Outcomes After Breast Reconstruction Surgery Vary Depending on Abdominal Donor Site
In women undergoing postmastectomy breast reconstruction with their own, autologous tissue, a specific type of muscle-sparing abdominal tissue reduced complications and improved some aspects of quality of life, according to a recent study. This study compared the outcomes from reconstruction from 4 different abdominal donor sites.1
Approximately 20% of women choose autologous tissue for postmastectomy reconstruction, and the abdomen is the most common donor site. Muscle-sparing donor sites require longer surgeries and higher costs. Both pedicled and free transverse abdominis myocutaneous (TRAM) flaps incorporate the rectus muscle of the abdomen. Deep inferior epigastric artery perforator (DIEP) flaps and muscle-sparing free TRAM flaps spare the rectus muscle or use very little of it.
This study, published in Plastic and Reconstructive Surgery, examined data from 1790 women from 5 different North American centers. These women underwent reconstruction electing donor tissue from the DIEP flap (n=670), muscle-sparing free TRAM flap (n=293), free TRAM flap (n=144), or the pedicled TRAM flap (n=683). Average follow-up was 5.5 years.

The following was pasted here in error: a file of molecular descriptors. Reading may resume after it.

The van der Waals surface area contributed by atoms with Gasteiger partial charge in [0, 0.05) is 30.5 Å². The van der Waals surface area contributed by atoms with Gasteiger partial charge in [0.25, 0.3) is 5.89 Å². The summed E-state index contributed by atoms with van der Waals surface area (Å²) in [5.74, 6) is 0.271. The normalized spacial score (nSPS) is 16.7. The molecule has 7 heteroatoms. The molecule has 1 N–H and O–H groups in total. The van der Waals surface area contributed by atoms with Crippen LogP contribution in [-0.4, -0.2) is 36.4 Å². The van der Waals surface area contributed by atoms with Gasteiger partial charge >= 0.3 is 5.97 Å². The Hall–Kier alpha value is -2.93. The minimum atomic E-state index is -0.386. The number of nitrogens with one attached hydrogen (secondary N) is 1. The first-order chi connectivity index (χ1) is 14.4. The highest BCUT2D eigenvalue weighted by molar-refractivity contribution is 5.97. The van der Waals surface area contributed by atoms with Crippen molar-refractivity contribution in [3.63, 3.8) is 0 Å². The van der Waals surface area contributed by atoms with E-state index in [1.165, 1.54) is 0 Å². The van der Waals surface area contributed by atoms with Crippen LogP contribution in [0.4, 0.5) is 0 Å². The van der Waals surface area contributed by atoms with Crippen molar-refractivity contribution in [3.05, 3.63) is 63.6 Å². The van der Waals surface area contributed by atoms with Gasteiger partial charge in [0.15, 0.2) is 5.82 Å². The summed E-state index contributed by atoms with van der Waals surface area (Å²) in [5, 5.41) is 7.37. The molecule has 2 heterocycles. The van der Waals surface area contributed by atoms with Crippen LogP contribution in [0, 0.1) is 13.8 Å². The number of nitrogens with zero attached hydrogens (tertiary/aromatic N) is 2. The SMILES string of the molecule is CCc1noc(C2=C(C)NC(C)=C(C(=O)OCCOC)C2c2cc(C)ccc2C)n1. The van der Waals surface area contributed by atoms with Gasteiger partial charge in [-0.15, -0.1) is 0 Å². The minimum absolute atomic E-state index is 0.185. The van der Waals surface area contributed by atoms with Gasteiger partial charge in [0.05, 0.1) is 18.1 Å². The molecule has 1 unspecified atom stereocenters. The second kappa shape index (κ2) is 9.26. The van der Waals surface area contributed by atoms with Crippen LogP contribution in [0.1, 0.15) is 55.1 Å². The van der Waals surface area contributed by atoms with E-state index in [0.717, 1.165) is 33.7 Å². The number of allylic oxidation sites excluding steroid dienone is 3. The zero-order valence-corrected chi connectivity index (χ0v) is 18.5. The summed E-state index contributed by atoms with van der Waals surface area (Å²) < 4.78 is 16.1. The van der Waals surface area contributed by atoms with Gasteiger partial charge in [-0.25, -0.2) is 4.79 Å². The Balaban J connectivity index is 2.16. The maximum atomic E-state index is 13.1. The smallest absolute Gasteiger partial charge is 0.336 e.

Total flap loss did not differ by flap site. In pedicled TRAM flap, partial flap loss was higher than in DIEP flap (P=.002). The death of fat cells was higher in pedicled TRAM than both DIEP and muscle-sparing free TRAM (P<.001). Pedicle TRAM also had the highest rate of hernia (P<.001).
When controlling for confounders, abdominal physical well-being scores were higher in patients who elected the DIEP flap than in patients who elected the pedicled TRAM flap.
“Complications and patient-reported outcomes differ when comparing abdominally based breast reconstruction techniques. The results of this study show that the DIEP flap was associated with the highest abdominal well-being and the lowest abdominal morbidity compared with the pedicled TRAM flap, but did not differ from muscle-sparing free TRAM and free TRAM flaps,” concluded the researchers.
Formal, randomized trials are needed to confirm these results. This study was led by Andrea Pusic, MD, Memorial Sloan Kettering Cancer Center, New York, New York.
1. Macadam SA, Zhong T, Weichman K, et al. Quality of life and patient-reported outcomes in breast cancer survivors: a multicenter comparison of four abdominally based autologous reconstruction methods. Plast Reconstr Surg. 2016;137(3):758-771. doi:10.1097/01.prs.0000479932.11170.8f.